One company, Osram, made an ingenious move. One of their popular pentagrid converter designs was the MX40, initially marketed in 1934. They put on sale in 1936, the X41 triode-hexode frequency changer. The clever bit was that the X41 was a direct plug-in pin-compatible replacement for the MX40. Thus a pentagrid radio could easily be converted to a triode-hexode without any other circuit modifications.
America never really adopted the triode-hexode and it was seldom used, even though the 6K8 triode-hexode was available to manufacturers in 1938.
In some designs, a suppressor grid was added to produce yet another heptode design. Mullard's ECH81 became popular with the move to miniature nine-pin valves.
Although not strictly a pentagrid (in that it has more than five grids), the octode (eight-electrode) nevertheless operates on the pentagrid principle. It resulted simply from the addition of an extra screen grid to the UK version of the pentagrid heptode. This was done mainly to improve the antenna/oscillator separation and to reduce the power consumption for use in radio sets operated by dry batteries that were becoming increasingly popular.
In North America, the only octode manufactured was the 7A8. Introduced by Sylvania in 1939 (and used mostly by Philco), this valve was the product of adding a suppressor grid to type 7B8, which was the loctal version of type 6A7. Adding the suppressor allowed Sylvania to lower the current of the 6.3-volt heater from 320 milliamperesto 150 milliamperes while maintaining the same conversion transconductance (550 microsiemens). This allowed Philco to use this valve in every line of radio throughout the 1940s.
The Philips EK3 octode was designated as a "beam octode". The novel part about the design was that grids 2 and 3 were constructed as beam-forming plates. This was done in such a way that Philips claimed that the oscillator electron beam and the mixer electron beams were separated as much as possible and thus the pulling effect was minimised.No information is available as to the degree of success. The manufacturer's information also notes that the valve's high performance comes at a cost of a high heater current of 600 mA – double that of more conventional types.
The use of a pentode would seem an unlikely choice for a frequency converter because it only has one control grid. However, during the Great Depression, many American radio manufacturers used pentode types 6C6, 6D6, 77 and 78 in their lowest priced AC/DC receivers because they were cheaper than pentagrid type 6A7. In these circuits, the suppressor (grid 3) acted as the oscillator grid, and the valve operated in a similar manner to a true pentagrid.
One UK company, Mazda/Ediswan, produced a triode-pentode frequency changer, the AC/TP. Designed for low-cost AC radios, the device was deliberately designed to allow strong signals to pull the oscillator without the risk of radiating the oscillator signal from the aerial. The cathode was common to both sections of the valve. The cathode was connected to a secondary coil on the oscillator coil and thus coupled the oscillator into the pentode mixer section, the signal being applied to grid 1 in the conventional manner. The AC/TP was one of the AC/ range of valves designed for low-cost radios. They were considered durable for their time (even the AC/TP frequency changer, which was normally problematic). Any AC/ valves encountered today are likely to be brand new as service shops stocked up on spares which were seldom required.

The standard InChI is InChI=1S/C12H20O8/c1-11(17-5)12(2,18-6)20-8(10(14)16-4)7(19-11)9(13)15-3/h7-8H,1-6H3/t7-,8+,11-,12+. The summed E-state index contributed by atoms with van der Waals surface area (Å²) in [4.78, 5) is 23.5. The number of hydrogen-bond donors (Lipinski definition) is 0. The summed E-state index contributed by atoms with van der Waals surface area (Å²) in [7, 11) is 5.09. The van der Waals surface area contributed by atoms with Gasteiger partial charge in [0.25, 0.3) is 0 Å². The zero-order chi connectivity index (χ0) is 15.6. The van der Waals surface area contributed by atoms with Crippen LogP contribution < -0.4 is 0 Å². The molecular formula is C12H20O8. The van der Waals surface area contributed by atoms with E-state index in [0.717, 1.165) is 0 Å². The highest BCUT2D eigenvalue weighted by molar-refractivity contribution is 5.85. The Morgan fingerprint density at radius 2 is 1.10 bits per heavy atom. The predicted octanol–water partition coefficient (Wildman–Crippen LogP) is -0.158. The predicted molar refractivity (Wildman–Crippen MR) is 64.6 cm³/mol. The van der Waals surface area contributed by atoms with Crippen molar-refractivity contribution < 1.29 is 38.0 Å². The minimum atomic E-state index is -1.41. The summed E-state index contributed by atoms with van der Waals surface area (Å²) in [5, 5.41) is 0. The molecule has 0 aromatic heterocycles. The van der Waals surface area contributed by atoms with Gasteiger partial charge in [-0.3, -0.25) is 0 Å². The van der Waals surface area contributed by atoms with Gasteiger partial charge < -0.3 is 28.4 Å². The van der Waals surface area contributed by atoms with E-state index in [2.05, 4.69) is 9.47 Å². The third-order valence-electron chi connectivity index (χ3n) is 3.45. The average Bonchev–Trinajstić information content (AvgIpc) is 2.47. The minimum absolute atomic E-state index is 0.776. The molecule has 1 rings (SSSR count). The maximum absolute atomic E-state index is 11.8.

In order to distinguish between the two versions of the heptode, manufacturers data often describes them as "heptode of the hexode type" for a heptode without a suppressor grid, and a "heptode of the octode type", where a suppressor grid is present.
This list is by no means exhaustive.
Compactrons are a type of thermionic valve, or vacuum tube, which contain multiple electrode structures packed into a single enclosure. They were designed to compete with early transistor electronics and were used in televisions, radios, and similar roles.
A thyratron is a type of gas-filled tube used as a high-power electrical switch and controlled rectifier. Thyratrons can handle much greater currents than similar hard-vacuum tubes. Electron multiplication occurs when the gas becomes ionized, producing a phenomenon known as Townsend discharge. Gases used include mercury vapor, xenon, neon, and hydrogen. Unlike a vacuum tube (valve), a thyratron cannot be used to amplify signals linearly.
The control grid is an electrode used in amplifying thermionic valves such as the triode, tetrode and pentode, used to control the flow of electrons from the cathode to the anode (plate) electrode. The control grid usually consists of a cylindrical screen or helix of fine wire surrounding the cathode, and is surrounded in turn by the anode. The control grid was invented by Lee De Forest, who in 1906 added a grid to the Fleming valve to create the first amplifying vacuum tube, the Audion (triode).
In electronics, the dynatron oscillator, invented in 1918 by Albert Hull at General Electric, is an obsolete vacuum tube electronic oscillator circuit which uses a negative resistance characteristic in early tetrode vacuum tubes, caused by a process called secondary emission. It was the first negative resistance vacuum tube oscillator. The dynatron oscillator circuit was used to a limited extent as beat frequency oscillators (BFOs), and local oscillators in vacuum tube radio receivers as well as in scientific and test equipment from the 1920s to the 1940s but became obsolete around World War 2 due to the variability of secondary emission in tubes.